‘His name is Abdulfatah Hamdallah and he is the young man from Sudan whose body was washed up on the beach near Calais on Wednesday morning.
Abdulfatah had tried to cross the Channel to Dover in an inflatable dinghy, using a pair of shovels for oars.

I learned of his name and saw his photo — wearing his football shirt, he loved football — the next evening, when I was playing football with Hassan.

Hassan, who is built like Diego Maradonna, and has the most powerful left foot shot I’ve ever seen. This week I saved a shot from Hassan and I still carry the bruise. Hassan and his family settled in the UK after fleeing the conflict in Syria. Until the pandemic he worked in a coffee shop and some weeks we would go to Friday prayers at the mosque.

Hassan is thirty, same age as my eldest son, but he has seen more of life’s darkness than I would wish on any young person. Now his children are thriving at a local school — as refugee families often do. They need no one to remind them of life’s fragility.

Abdulfatah Hamdallah did not make it here. After his home, near Darfur in the Sudan, was caught up in civil war, he fled through Africa to Libya, then across the Mediterranean to Italy and France. His brother told a reporter that ‘he wanted to have a better life from the horror we used to live in.’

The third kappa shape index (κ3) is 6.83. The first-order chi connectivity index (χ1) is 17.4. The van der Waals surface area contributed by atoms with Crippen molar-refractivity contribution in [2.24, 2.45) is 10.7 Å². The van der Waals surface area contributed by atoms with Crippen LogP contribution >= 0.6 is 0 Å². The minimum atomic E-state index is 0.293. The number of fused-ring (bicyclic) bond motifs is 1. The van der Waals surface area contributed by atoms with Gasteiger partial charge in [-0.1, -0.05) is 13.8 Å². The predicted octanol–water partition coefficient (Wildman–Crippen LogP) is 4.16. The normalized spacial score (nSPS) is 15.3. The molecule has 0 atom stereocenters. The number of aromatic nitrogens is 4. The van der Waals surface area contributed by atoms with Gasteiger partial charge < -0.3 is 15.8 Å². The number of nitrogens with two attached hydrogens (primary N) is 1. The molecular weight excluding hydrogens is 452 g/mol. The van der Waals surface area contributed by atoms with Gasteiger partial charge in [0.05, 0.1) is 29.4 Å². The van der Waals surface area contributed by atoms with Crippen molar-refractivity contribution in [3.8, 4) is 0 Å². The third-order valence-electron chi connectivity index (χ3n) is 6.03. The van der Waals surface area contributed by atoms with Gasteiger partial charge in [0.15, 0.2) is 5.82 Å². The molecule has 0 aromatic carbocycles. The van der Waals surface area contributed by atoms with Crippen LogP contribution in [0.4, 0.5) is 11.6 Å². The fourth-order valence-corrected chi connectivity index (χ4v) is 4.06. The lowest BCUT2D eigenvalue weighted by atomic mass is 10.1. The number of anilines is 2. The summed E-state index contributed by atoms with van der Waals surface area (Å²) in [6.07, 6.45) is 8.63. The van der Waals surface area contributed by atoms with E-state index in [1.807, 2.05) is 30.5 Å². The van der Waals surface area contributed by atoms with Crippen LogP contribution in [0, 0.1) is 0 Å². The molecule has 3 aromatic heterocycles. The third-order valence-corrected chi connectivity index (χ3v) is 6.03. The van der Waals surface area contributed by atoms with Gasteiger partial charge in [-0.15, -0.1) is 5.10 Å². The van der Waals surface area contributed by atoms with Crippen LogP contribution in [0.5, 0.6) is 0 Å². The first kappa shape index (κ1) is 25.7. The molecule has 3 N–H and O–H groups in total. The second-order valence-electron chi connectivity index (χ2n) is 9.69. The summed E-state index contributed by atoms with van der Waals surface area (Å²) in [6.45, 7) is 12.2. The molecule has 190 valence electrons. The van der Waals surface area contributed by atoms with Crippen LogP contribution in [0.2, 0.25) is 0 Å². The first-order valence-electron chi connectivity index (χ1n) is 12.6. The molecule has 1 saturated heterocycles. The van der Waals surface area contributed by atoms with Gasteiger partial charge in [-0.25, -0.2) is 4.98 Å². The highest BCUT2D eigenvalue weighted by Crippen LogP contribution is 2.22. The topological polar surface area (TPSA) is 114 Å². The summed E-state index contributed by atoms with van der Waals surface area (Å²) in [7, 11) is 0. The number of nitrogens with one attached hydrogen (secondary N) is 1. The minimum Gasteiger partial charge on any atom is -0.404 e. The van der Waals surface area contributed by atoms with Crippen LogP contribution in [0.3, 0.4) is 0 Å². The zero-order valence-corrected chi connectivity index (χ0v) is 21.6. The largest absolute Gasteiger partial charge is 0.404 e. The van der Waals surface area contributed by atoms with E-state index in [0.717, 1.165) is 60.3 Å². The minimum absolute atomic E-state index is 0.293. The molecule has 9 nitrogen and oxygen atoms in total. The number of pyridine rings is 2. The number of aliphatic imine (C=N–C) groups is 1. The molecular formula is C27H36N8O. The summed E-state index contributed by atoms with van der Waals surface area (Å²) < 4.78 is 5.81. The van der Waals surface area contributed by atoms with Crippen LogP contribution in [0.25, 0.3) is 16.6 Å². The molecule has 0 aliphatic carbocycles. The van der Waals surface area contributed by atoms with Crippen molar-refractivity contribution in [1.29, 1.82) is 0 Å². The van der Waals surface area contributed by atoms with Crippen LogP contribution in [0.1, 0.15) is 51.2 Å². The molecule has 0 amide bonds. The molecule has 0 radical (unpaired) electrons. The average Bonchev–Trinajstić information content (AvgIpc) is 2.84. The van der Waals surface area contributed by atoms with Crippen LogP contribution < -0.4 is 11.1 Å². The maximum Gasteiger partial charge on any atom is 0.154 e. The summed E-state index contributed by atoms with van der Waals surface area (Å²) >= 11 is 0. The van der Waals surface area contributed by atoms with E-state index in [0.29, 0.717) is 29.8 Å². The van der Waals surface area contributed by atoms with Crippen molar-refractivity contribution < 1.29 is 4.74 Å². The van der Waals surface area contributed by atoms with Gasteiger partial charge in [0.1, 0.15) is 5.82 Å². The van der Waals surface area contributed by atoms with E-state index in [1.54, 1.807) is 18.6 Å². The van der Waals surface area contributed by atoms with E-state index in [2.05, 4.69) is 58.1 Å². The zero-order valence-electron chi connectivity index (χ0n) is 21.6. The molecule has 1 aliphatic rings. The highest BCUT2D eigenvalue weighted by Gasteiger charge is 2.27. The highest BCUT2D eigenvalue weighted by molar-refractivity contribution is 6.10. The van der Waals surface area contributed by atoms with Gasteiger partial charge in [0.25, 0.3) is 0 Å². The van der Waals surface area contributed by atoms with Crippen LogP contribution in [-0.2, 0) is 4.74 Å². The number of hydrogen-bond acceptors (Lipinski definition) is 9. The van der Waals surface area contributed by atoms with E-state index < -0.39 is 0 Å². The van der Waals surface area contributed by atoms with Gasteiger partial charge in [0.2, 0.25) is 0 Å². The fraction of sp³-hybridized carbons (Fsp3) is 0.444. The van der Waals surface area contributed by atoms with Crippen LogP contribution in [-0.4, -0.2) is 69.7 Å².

I have learned not to ask refugees about their past — it is inviting them to recall a nightmare. I think of a poem, A Glass of Tea, by Shukria Rezaei, from Afghanistan, written as a 15 year old student of the poet and teacher Kate Clanchy.

‘Don’t stop and ask me questions.
Look into my eyes and feel my heart.
It is bruised, aching and sore.
My eyes are veiled with onion skin.
I sit helplessly in an injured nest,
Not knowing how to fix it.’


There are statistics. Four thousand people have crossed the channel in 300 boats this year. There are headlines. Politicians on either side of the Channel blaming each other. And there are people. Some say the UK can’t manage any more refugees, that there are other safe countries. Others point to a history of protecting those seeking sanctuary.

I think of the church where I pray. It has a nave where we sit or stand or kneel. Nave: from an ancient word for a ship. My tradition is about a boat, travelling history’s dangerous waters, people fleeing persecution and conflict. The holy book we read from tells the story of a great caravan of migrants, looking for a place to call home. A land of promise and safety.

I think of Abdulfatah Hamdallah. I would have liked to have played football with him.’

(The text of ‘Thought For The Day’ delivered on BBC Radio 4 on August 22nd)

‘Trying to get to heaven before they close the door.’